How Guardians catcher Hedges hacked PitchCom to pump up his pitchers

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CLEVELAND - Shane Bieber paused for a moment in the first inning of an early-season start against the Chicago White Sox.

He was hearing voices - a specific, human voice.

Until taking the mound, Bieber hadn't noticed anything out of the ordinary as he went through his warmup routine, tossing a few pitches and adjusting the volume on his PitchCom audio receiver. Major League Baseball debuted the pitch-calling system this year to cut down on sign-stealing. The Guardians righty had become familiar with the new technology and its installed artificial voice since being introduced to it during spring training in Arizona.

But when the first pitch call came in and Bieber heard "fastball," the word was delivered in catcher Austin Hedges' voice.

Bieber cracked a smile.

"I came into the dugout (after the first inning) and I said 'I hate that,'" Bieber said. "I was half-joking. We have a fun relationship."

Austin Hedges, left, and Shane Bieber visit during a July game this season. Ron Schwane / Getty Images

It was the staff's first taste of their catcher's attempt to hack PitchCom in a way that benefited the team.

Hedges is always thinking about his craft. As he experimented with PitchCom this spring and learned it could be reprogrammed, he began to wonder about potential ways to extract added benefits from it.

"My brain is quite obsessive about the catching position," Hedges said. "It's tough to turn my brain off. My brain would just start spinning, and I would have all these ideas."

Even while watching TV or playing video games at his apartment in early April, his thoughts wandered to hacking PitchCom. Could it be altered to pick up the game pace? The default version required pressing two buttons: one for pitch type and one for location. The process could take a couple of seconds to relay the info. If the pitcher shakes off a couple of times, Hedges found it could take 10 seconds to find a pitch they agreed on.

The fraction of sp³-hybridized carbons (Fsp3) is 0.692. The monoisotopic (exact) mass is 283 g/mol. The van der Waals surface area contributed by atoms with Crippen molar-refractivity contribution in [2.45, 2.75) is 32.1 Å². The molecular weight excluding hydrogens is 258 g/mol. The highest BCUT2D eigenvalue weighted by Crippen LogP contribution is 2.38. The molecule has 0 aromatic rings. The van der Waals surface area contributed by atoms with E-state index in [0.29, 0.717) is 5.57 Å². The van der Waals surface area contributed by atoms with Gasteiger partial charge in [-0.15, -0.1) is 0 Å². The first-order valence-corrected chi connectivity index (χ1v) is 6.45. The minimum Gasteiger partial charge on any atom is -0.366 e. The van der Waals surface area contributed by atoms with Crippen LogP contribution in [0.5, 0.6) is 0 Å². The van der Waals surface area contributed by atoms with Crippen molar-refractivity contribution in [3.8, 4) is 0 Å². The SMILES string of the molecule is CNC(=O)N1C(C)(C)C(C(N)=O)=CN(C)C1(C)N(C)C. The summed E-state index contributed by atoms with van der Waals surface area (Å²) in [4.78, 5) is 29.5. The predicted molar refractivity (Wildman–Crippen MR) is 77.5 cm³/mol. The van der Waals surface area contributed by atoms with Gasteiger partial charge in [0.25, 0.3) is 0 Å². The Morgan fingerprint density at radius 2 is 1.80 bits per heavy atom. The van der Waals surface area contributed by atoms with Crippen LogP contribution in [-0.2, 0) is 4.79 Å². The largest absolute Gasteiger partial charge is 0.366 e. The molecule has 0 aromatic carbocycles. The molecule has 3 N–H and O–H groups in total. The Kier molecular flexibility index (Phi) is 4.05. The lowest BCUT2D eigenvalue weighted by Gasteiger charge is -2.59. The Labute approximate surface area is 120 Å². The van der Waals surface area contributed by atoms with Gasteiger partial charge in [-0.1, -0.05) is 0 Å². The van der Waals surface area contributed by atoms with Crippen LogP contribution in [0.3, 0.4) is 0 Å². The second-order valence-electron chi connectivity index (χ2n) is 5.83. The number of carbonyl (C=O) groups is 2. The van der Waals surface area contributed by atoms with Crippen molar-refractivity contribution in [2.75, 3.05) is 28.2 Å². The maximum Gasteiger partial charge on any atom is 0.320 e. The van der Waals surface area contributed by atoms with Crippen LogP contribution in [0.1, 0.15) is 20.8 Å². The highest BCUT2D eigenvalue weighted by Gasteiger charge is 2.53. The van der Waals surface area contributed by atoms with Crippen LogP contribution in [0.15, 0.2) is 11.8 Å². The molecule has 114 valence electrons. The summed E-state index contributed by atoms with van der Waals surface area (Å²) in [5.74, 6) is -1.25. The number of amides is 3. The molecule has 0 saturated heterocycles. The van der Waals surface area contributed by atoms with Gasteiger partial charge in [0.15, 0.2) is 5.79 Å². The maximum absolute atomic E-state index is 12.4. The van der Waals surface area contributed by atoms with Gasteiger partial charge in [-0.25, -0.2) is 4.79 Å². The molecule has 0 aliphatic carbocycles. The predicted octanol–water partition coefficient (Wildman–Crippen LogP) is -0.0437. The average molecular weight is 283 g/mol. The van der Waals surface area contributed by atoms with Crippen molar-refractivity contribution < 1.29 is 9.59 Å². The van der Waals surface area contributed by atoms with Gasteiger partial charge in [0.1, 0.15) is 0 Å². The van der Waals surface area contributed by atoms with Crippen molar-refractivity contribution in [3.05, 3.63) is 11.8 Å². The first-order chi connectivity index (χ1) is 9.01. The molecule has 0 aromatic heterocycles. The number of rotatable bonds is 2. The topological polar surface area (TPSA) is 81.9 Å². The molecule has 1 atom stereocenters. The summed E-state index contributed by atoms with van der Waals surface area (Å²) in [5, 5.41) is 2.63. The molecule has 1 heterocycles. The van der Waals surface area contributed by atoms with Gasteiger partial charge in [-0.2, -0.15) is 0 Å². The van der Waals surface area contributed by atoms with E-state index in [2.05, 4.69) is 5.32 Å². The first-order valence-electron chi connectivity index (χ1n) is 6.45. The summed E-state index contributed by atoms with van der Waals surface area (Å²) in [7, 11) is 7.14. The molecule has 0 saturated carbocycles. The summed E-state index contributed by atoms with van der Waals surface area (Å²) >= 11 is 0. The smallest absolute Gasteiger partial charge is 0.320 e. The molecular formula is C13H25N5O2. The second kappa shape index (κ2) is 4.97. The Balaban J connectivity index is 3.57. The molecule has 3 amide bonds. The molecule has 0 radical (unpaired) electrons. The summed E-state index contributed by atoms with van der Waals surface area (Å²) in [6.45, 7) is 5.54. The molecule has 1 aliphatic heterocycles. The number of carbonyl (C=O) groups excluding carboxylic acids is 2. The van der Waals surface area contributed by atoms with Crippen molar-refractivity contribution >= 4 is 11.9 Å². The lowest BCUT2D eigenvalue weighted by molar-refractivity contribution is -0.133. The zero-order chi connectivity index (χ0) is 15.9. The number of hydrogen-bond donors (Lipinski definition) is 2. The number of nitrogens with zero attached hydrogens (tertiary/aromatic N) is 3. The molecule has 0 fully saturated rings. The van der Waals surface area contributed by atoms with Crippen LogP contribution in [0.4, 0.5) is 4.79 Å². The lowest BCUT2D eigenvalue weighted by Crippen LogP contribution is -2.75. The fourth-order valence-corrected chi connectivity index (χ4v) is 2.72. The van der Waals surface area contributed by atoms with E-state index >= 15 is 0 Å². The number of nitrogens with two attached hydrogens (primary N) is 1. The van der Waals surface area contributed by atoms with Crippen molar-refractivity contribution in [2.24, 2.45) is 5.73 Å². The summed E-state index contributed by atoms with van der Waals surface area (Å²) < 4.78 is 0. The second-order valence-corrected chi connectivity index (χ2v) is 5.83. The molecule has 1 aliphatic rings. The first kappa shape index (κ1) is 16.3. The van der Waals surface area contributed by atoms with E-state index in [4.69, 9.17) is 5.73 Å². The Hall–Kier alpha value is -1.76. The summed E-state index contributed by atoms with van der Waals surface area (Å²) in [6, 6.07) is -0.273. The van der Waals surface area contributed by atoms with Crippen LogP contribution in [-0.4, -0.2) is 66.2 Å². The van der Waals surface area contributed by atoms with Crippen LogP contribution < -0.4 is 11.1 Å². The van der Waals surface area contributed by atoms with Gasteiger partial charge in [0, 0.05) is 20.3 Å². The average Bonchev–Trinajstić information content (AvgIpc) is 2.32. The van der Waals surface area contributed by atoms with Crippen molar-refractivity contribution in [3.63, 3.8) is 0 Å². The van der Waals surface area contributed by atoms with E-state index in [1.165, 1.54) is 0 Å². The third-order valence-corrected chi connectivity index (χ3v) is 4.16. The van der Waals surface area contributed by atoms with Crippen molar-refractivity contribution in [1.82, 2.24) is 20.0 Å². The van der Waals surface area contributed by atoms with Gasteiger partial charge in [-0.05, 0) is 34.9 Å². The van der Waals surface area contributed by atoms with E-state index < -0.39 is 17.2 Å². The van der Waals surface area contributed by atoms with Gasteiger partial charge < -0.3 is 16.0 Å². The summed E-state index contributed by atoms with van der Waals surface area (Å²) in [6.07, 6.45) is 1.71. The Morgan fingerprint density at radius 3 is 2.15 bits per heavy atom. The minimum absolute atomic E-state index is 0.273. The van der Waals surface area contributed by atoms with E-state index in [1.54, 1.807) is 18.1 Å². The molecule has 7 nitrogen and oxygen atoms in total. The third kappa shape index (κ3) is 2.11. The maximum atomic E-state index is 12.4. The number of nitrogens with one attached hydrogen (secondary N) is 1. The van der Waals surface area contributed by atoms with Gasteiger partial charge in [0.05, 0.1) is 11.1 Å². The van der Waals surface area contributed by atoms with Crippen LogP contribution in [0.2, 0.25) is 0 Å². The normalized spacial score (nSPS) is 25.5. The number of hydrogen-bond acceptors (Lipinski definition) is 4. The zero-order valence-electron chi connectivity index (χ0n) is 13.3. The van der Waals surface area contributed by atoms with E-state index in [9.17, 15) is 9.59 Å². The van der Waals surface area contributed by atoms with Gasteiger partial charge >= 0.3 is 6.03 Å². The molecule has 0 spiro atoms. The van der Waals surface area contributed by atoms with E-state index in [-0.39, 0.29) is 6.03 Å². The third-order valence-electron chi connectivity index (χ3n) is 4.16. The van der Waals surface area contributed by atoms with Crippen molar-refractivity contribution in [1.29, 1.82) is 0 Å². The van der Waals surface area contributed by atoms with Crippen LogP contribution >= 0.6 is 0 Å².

He also wondered if there was a way to deliver psychological boosts to his pitchers during the game. What if he could simulate a mini-mound visit without using any of the allotted five?

"You've never been able to talk to your pitcher from behind home plate," Hedges said. "I'm like, 'What if we can take advantage of talking to the pitcher in a way without using a mound visit? Whether that's positive reinforcement - or even negative, if you need it."

He began to bounce ideas off the coaching staff and pitchers. While he liked that he no longer had to worry about runners on second stealing signs, he missed the emphasis he could add when he placed his fingers down for an old-fashioned pitch call. He wanted to add a human element to the new system.

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On April 20, his secret project rolled off the production line.

Triston McKenzie was the man on the mound in the second game of a doubleheader. He was aware Hedges had somehow reprogrammed PitchCom to feature his own voice but wasn't aware of all of Hedges' new tricks.

The Guardians held a 2-0 lead to start the top of the fifth inning when McKenzie got into trouble with back-to-back walks. White Sox infielder Danny Mendick then doubled down the left-field line. Reese McGuire scored and Adam Engel was waved home as Cleveland left fielder Steven Kwan collected the ball along the wall in foul territory. Kwan threw a strike home. Guardians backup catcher Bryan Lavastida caught the ball on one bounce and dove to his left to tag the sliding Engel out.

As he walked off the mound, McKenzie heard Hedges' voice through the receiver, but it wasn't a pitch call. It was an empathic "F--- yeah." Two or three of them.

McKenzie buried his face in his glove and appeared to yell something exuberantly.

"I walk off the mound being elated about the play," McKenzie said, "and then (Lavastida) pushed the button, and it threw me for a loop at first. Then I was like, 'That's so sick.' It got me even more fired up.